Laura Snapes (The Guardian) writes about the many creative projects that Mélissa Laveaux is producing, including her forthcoming (March 23) album, Radyo Siwèl. Snapes says, “The Canadian singer’s striking new album is themed around the US occupation of her parents’ homeland – but is a lilting, joyful record about omens, civil treachery and sexuality,” an album that combines Haitian kompa guitar with calypso and soca.
On a dull January afternoon, Mélissa Laveaux arrives at her record label’s Paris office apologising for her lateness. Disorganisation is, she says, a lifelong affliction. But the 33-year-old is in the middle of so many self-directed projects that it’s hard to take her claims too seriously. It takes a polymath to simultaneously mastermind a play about Haitian spirits, a multimedia project about a 19th-century sculptor, and an album about the American occupation of Haiti in the early 20th century.
The album is Radyo Siwèl, Laveaux’s third: a lilting, burnished, joyful full-band collection that combines Haitian kompa guitar with calypso and soca, courtesy of Toronto-based Trinidadian guitarist Drew Gonsalves.
Laveaux moved to France 10 years ago when Paris-based label No Format offered to release her music. Born to Haitian parents in Ottawa, she describes her childhood as traditional, though with one missing aspect – her parents wanted Laveaux and her sister to assimilate and speak perfect English and French, so refused to teach them Creole. “All the cool Haitian kids spoke Creole. It felt like a sorority we didn’t have access to,” says Laveaux. “It felt like something was missing.”
Immersion in Creole culture was one of the prompts to make this album. The other was a childhood love that Laveaux’s parents did foster, of the Haitian singer and activist Martha Jean-Claude. Laveaux first heard her aged six, and started playing her songs after she got her first guitar following her first trip to Haiti, aged 12. “When I moved to Paris, one of the artists that still carried me was Martha Jean-Claude,” she says. An invitation to perform her songs at a benefit for the 2010 Haitian earthquake didn’t pan out, but it did turn into an obsessive research project.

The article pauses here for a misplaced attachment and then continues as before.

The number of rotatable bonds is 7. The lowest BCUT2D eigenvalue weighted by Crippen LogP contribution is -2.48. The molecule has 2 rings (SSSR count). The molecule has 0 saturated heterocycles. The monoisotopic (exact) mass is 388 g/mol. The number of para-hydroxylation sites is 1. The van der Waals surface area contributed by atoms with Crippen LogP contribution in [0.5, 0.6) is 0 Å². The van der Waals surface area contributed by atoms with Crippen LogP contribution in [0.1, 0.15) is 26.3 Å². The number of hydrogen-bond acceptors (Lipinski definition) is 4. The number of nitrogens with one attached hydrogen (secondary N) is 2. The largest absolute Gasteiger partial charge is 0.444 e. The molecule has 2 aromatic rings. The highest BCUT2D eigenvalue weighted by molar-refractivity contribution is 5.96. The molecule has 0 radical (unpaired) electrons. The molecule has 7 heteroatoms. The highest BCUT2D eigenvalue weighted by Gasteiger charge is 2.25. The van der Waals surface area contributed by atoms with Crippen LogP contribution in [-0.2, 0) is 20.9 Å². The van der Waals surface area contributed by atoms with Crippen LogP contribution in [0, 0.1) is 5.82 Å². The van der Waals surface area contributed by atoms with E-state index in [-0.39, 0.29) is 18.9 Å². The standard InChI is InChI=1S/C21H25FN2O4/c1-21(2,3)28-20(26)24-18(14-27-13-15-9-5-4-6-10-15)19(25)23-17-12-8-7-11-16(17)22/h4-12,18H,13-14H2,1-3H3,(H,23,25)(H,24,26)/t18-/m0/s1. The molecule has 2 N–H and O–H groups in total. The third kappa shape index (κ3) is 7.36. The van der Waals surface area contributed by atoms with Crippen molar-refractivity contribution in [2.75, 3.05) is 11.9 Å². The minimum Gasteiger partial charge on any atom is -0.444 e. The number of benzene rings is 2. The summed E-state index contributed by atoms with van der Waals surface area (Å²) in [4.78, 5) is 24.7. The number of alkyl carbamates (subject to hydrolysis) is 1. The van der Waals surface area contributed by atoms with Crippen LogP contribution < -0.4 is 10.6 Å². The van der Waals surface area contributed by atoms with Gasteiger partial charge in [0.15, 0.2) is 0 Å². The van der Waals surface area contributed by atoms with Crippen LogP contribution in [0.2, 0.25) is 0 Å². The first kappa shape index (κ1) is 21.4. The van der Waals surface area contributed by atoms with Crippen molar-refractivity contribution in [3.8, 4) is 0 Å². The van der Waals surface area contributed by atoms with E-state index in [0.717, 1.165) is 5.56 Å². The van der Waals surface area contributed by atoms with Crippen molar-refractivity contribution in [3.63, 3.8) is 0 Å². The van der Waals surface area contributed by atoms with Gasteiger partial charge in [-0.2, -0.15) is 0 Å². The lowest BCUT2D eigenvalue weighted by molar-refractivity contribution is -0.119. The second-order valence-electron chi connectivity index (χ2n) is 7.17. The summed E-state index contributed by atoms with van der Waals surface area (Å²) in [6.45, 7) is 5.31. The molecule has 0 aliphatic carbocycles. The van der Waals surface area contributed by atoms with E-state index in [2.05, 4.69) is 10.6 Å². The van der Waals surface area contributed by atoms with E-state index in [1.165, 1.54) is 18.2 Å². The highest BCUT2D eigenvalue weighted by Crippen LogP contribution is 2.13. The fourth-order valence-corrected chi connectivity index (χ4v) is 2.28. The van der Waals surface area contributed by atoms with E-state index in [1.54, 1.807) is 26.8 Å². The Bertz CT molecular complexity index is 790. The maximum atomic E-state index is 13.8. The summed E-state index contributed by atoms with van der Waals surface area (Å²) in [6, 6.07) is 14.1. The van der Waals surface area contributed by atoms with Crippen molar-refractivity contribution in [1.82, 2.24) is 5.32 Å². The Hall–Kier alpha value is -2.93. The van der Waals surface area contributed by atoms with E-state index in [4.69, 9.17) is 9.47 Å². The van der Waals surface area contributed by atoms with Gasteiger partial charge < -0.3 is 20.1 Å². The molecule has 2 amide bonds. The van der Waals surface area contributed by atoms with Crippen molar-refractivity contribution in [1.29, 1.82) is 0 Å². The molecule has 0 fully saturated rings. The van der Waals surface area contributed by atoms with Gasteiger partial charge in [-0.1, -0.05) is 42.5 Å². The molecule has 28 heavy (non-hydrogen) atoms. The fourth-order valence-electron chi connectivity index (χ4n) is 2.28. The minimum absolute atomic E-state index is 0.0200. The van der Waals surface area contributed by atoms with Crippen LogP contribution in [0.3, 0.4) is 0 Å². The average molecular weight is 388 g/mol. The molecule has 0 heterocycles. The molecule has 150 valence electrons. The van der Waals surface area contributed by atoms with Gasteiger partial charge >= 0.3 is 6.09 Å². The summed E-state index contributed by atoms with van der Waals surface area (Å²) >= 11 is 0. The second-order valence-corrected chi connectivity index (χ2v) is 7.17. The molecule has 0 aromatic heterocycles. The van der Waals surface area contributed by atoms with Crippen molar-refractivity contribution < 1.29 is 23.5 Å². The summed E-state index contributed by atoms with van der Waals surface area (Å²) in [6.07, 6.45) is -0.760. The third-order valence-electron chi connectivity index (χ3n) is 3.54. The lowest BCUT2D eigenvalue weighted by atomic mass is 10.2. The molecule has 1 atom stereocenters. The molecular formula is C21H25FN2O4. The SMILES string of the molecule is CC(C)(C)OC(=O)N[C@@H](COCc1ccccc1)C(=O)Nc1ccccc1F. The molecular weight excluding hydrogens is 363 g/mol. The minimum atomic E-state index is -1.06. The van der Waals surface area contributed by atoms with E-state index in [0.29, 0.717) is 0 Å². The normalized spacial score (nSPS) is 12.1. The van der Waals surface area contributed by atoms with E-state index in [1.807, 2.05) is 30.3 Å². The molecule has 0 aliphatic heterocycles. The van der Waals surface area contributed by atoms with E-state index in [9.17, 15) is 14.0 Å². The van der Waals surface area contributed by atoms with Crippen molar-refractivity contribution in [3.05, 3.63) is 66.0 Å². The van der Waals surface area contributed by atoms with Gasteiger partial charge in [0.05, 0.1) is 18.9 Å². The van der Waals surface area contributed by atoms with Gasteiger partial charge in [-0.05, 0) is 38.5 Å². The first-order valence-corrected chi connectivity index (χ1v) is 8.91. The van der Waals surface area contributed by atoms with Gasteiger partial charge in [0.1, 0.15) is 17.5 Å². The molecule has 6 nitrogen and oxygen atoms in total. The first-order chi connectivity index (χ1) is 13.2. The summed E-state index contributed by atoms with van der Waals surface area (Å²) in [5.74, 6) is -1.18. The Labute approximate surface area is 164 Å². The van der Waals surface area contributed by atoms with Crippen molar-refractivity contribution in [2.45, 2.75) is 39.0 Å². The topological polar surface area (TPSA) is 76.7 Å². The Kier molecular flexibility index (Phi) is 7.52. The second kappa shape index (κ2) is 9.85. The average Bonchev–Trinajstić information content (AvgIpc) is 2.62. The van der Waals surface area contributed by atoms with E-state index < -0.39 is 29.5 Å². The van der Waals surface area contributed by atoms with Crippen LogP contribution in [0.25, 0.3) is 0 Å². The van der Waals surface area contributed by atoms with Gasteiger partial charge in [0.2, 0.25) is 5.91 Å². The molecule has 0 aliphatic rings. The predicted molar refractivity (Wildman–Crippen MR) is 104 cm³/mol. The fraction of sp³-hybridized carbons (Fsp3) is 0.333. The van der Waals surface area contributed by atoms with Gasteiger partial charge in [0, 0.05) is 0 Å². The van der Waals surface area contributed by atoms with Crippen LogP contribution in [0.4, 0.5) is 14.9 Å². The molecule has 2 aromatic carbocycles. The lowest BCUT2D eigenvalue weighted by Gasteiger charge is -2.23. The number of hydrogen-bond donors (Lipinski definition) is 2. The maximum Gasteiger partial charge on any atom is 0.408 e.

[. . .] She decided to make her second trip to Haiti, researching at institutions including the Centre d’Art, still in a state of disrepair following the earthquake. “I was afraid I wouldn’t be claimed by other Haitians, but people kept thinking I was somebody’s daughter, and urging me to speak Creole. I felt claimed,” she says. She took pride in finding that her music had been bootlegged, distributed, and stored in the National Archives.
Laveaux returned to Paris overwhelmed with books and CDs of traditional songs: voudou spirituals such as Legba Na Konsole, and folk songs, including Kouzen, which Jean-Claude recorded during her exile in Cuba. She decided to parse the “chaos”, as she calls it, by taking inspiration from sci-fi and refashioning her own narrative of the US occupation from the songs she found, referencing omens, civil treachery and voudou’s exuberant, complex depiction of sexuality, which the occupiers had tried to suppress. The album contains one track of her own, Jolibwa, about the population protesting the imprisonment of journalist Joseph Jolibois by dancing outside his cell (Jolibois died in jail in 1936). She was pleased by recent footage from New York that saw a group of Haitians protesting outside Trump Tower by dancing in the streets after news emerged that the President had allegedly called Haiti a “shithole”.
Despite its heavy historical themes, Radyo Siwèl is a beautifully light record. [. . .]